'The Half-God of Rainfall' review — mythologies collide in this poetic epic

Read our four-star review of Inua Ellams's The Half-God of Rainfall, a Greek and African mythology-inspired play playing off Broadway at New York Theatre Workshop.

Amelia Merrill
Amelia Merrill

Blending Nigerian and Greek mythologies, Inua Ellams’s The Half-God of Rainfall sees multiple gods step forward from a seven-person ensemble. It is rare that the trust and communication among an ensemble shines through in their work, but the cast of Half-God seems to meld and move together, even when their characters are in conflict. Much of this charismatic connection comes from movement director Orlando Pabotoy’s choreography, which turns Ellams’s epic poem into dance theatre. Taibi Magar directs the thoughtful, meticulous New York Theatre Workshop and American Repertory Theater co-production.

For those weary of Greek theatre, take heart in the fact that Half-God grounds its story in basketball, using the sport as the backdrop for a war between men and mortals. Nigerian children, including Demi (Mister Fitzgerald), take the sport seriously and try to make their neighborhood games NBA-caliber; Demi is helped by his supernatural strength and precision, as he is the son of Zeus (Michael Laurence).

A journey to California and then the Olympics solidifies Demi’s place in basketball history, but other gods believe he is cheating. Nigerian American player Hakeem Olajuwon (Jason Bowen) appears to Demi and confesses that all great players are really half-gods, but that they’d signed a pact to stop competing with humans after Michael Jordan took flight on the court. “Grandfather had to wipe memories,” he says. The storyline mocks the grandeur of American sports culture, but never in a patronizing way, as if Ellams is in on the joke.

Audience members don’t have to be well-versed in basketball to appreciate the allegory of the game, which Sángó, a Nigerian thunder god, trains for by reading The Art of War. The actors narrate their characters’ actions and also speak their dialogue, which at times is superfluous and confusing. But Ellams’s language flows, for the most part, like Pabotoy’s choreography and the luscious fabric that symbolizes rivers stage. Like the ensemble, the show’s designers collaborate to create one cohesive being, with each discipline still allowed its moment in the spotlight, like scenic designer Riccardo Hernández’s rain or costume designer Linda Cho’s Statue of Liberty-inspired gown for the Yoruba river goddess Osún (Patrice Johnson Chevannes). Tal Yarden’s projection design is particularly adept, drawing in the audience with recurring motifs that keep us grounded in specific locations or times.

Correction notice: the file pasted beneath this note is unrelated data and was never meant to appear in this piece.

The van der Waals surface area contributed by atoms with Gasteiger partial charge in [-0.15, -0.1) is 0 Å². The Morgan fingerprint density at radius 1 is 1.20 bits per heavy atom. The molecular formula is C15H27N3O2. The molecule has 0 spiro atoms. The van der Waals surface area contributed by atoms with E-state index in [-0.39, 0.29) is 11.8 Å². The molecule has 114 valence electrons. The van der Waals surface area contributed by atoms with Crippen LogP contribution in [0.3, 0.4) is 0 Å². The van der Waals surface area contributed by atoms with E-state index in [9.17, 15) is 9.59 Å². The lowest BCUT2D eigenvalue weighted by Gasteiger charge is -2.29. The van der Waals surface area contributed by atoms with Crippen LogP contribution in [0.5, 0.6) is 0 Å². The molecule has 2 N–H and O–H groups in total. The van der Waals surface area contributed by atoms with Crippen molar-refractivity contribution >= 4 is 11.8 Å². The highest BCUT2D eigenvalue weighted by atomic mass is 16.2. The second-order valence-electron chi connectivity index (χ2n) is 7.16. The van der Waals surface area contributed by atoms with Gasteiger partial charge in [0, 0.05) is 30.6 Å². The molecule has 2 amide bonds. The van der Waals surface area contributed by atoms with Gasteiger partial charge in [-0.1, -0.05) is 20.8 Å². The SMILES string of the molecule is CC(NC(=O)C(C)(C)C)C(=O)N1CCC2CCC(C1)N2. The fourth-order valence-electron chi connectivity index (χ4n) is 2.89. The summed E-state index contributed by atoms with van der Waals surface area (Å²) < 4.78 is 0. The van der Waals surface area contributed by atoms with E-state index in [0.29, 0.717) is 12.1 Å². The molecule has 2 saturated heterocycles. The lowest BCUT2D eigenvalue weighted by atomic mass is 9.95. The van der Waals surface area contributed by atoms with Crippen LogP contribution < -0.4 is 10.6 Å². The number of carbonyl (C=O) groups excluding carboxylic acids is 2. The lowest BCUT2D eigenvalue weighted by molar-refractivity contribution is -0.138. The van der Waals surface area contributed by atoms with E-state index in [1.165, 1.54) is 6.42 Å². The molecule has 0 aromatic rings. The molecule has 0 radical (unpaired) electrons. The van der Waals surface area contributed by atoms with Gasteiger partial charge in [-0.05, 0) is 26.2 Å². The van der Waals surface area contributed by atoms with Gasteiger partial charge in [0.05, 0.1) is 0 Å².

In the end, the story is led not by Demi, but by his mother Modúpé (Jennifer Mogbock, who also serves as dance captain), a priestess of Osún who captivates the power-hungry Zeus. Like other women before her, Modúpé becomes a victim of Zeus, bearing a half-god and wavering between grief and joy, content with her child but saddled with the weight of his violent conception. Pabotoy’s choreography for this violence is a reminder of the power of gesture, exchanging the literal for the subtler but piercing hearts all the same.

It is Modúpé’s pain and power that leads the story to a climax, though the phrasing of the concluding feminist faceoff is a bit awkward. The stilted dialogue threatens to undercut Half-God’s impact, but Magar’s production is too beautiful to be held down for long. Ellams’s meditation on whose stories are told and how is as powerful as the waters Osún and Modúpé command.

The Half-God of Rainfall is at New York Theatre Workshop through August 20. Get The Half-God of Rainfall tickets on New York Theatre Guide.

Photo credit: Jason Bowen, Patrice Johnson Chevannes and Jennifer Mogbock in The Half-God of Rainfall. (Photo by Joan Marcus)

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